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Google finally unveils £349 Pixel 4a ‘iPhone rival’ smartphone

Google has formally unveiled its much anticipated Pixel 4a smartphone after months of delays due to the coronavirus pandemic. 

The internet has been awash with rumours and leaks about the mid-market device since Google’s I/O event was cancelled in May.  

And the device has now finally been revealed and closely resembles the majority of leaks.

It sees a return for the much-loved rear-mounted fingerprint sensor as well as an excellent and simple camera system, a stalwart of Pixel handsets. 

All this comes at a price of just £349/£349, undercutting the rival iPhone SE.

Google and Apple, two true juggernauts in mobile manufacturing, have both thrown their weight behind affordable handsets that are smaller and cheaper than their flagships while still being full of some high-end tech.

Despite experiencing difficulties due to the current global situation, the Pixel 4a strikes an excellent balance between affordability, performance and aesthetics. 

It is only available in black and will be available for pre-order in UK, Ireland, France, Germany, Italy, Spain on September 10 and will go on sale on October 1. 

Google has also announced that there will be a 5G version of the 4a, but it will not be released alongside the regular model. 

In a vague statement in a blog post, Google said: ‘This fall, we’ll have two more devices to talk about: the Pixel 4a (5G), starting at $499, and Pixel 5, both with 5G.

‘Pixel 4a (5G) and Pixel 5 will be available in the U.S., Canada, the United Kingdom, Ireland, France, Germany, Japan, Taiwan and Australia. 

‘In the coming months, we’ll share more about these devices and our approach to 5G.’


In previous years, the company has gone public with its main Pixel around October but that too could be hit by the current global crisis. 

Pixel smartphones were first announced in 2016, succeeding the Nexus brand. 

With the 4a, Pixel has squeezed in an 8 megapixel front-facing camera as well as a 12MP rear camera.

In comparison, the SE has a 12MP rear camera and a 7MP front-facing camera. 

Both companies use a single rear lens and enhance the images with software, utilising the impressive processors in both phones – the A13 bionic chip from the iPhone 11 in the SE and the Qualcomm Snapdragon 730 for the 4a.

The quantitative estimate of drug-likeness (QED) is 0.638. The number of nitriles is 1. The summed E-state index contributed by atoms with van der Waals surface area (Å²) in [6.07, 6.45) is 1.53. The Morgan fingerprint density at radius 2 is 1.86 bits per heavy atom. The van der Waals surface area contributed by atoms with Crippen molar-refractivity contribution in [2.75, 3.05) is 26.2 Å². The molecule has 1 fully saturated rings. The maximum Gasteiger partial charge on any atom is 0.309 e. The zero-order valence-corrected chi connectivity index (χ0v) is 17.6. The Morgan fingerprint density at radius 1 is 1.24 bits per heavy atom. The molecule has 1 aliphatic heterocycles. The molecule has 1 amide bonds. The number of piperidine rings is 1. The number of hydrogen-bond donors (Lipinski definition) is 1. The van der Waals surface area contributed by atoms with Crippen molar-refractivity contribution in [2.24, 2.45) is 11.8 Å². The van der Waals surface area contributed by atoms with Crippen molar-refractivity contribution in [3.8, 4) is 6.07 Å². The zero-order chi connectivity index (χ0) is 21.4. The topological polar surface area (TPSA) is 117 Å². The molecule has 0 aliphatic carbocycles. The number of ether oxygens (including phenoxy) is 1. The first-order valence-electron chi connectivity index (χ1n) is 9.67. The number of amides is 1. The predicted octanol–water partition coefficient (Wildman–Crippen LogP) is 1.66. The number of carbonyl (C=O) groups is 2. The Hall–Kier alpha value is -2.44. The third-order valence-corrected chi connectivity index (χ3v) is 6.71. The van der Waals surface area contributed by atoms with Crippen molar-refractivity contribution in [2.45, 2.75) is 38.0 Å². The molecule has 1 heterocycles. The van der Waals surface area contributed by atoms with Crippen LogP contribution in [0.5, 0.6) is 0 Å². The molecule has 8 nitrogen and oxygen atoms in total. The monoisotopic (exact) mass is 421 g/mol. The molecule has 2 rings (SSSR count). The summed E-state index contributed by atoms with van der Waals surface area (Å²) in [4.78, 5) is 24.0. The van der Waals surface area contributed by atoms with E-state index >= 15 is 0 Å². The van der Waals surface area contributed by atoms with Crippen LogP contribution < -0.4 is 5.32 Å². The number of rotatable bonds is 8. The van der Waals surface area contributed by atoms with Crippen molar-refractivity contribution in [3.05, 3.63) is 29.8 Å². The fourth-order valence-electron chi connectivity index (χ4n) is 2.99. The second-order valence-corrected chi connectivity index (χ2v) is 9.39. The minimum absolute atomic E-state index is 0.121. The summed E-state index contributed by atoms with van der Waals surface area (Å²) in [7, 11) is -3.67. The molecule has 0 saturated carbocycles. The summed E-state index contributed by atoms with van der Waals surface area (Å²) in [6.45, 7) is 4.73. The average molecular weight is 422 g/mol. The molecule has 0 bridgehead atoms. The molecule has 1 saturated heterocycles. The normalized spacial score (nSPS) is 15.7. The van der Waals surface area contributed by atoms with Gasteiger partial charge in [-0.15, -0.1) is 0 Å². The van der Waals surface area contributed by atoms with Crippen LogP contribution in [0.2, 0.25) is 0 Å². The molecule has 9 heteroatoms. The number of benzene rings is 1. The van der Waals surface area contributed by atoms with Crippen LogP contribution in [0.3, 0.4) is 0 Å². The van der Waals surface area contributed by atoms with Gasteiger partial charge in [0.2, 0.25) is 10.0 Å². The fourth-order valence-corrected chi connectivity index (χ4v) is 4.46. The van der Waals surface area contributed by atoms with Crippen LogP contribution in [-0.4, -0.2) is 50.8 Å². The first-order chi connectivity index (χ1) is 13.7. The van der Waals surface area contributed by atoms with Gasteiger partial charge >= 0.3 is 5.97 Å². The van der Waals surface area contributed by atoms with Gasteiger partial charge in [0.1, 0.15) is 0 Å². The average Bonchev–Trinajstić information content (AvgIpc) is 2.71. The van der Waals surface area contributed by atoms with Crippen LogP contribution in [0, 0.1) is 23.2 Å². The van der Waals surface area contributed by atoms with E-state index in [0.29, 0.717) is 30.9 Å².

The 4a is also able to record 4K video at 30 frames per second, keeping pace with its iOS competitor.  

Other phones at a similar price-point, such as the OnePlus Nord, have taken a different tact in order to poach a share of the market, sticking more lenses and megapixels into the device and hoping quantity results in increased quality. 

However, bigger is not necessarily better, and in this instance the OnePlus Nord is beaten out by both the Apple and Google handsets. 

The 4a also has 6GB RAM and 128GB of storage, as was expected. 

Its screen is a beautiful 5.8′ OLED display that is interrupted by a subtle hole punch for its front-facing camera, the first in the range to opt for this look.  

Pixel has also opted to not make an XL version of the 4a, deciding the 5.8-inch screen was best suited to the price. 

After all, any larger and it starts looking and feeling dangerously like one of its marquee models.  

Much like Apple did with the SE, Google has gone back to a fan favourite from previous models and revived the rear-mounted fingerprint sensor for its security. 

It also comes with the traditional, and increasingly out of fashion, 3.5mm headphone jack. 

While the screen, camera and accessibility reek of dependability as Google plays it safe, a host of minor features and tweaks have been made to freshen up the phone.  

These include improved integration of the Recorder app, live caption for calls and also a Titan M chip and three years of security updates. 

It also has an outstanding battery, courtesy of its 3140ma power bank which Google says lasts up to 24 hours. 

After testing the handset, this claim is accurate and, if anything, somewhat modest. Extremely heavy usage will see the phone easily last a working day on a single charge, but very modest usage and the phone will stay awake for at least 48 hours. 

And, when the battery does eventually drain, it can be filled up again in minutes with the fast-charge system. 

However, because the phone is built with a polycarbonate case and not gladd, there is no wireless charging capacity for the 4a.  

But, the most noticeable thing about this device is its familiarity. 

It doesn’t introduce game-changing technology and boggle the mind with gimmicks. Instead, it does all the basics really, really well. 

The 4a is a superb all-rounder which is hard to knock for its price.  

And it seems the market is trending in this direction, with firms focusing on mid-market handsets as consumers increasingly resent paying £1,000 for a phone. 

With the base level of tech now so high, the average consumer will see very little difference in speed or function between a flagship device and the 4a or the SE. 

Diminishing rewards at the top end of the market mean companies are having to offer a wider range that tailors to the masses and not focus on bamboozling the top one per cent of gadget-lovers. 

Google, with the 4a, is firmly atop this bracket, building a perfect phone for a time when people will not be splashing out.  

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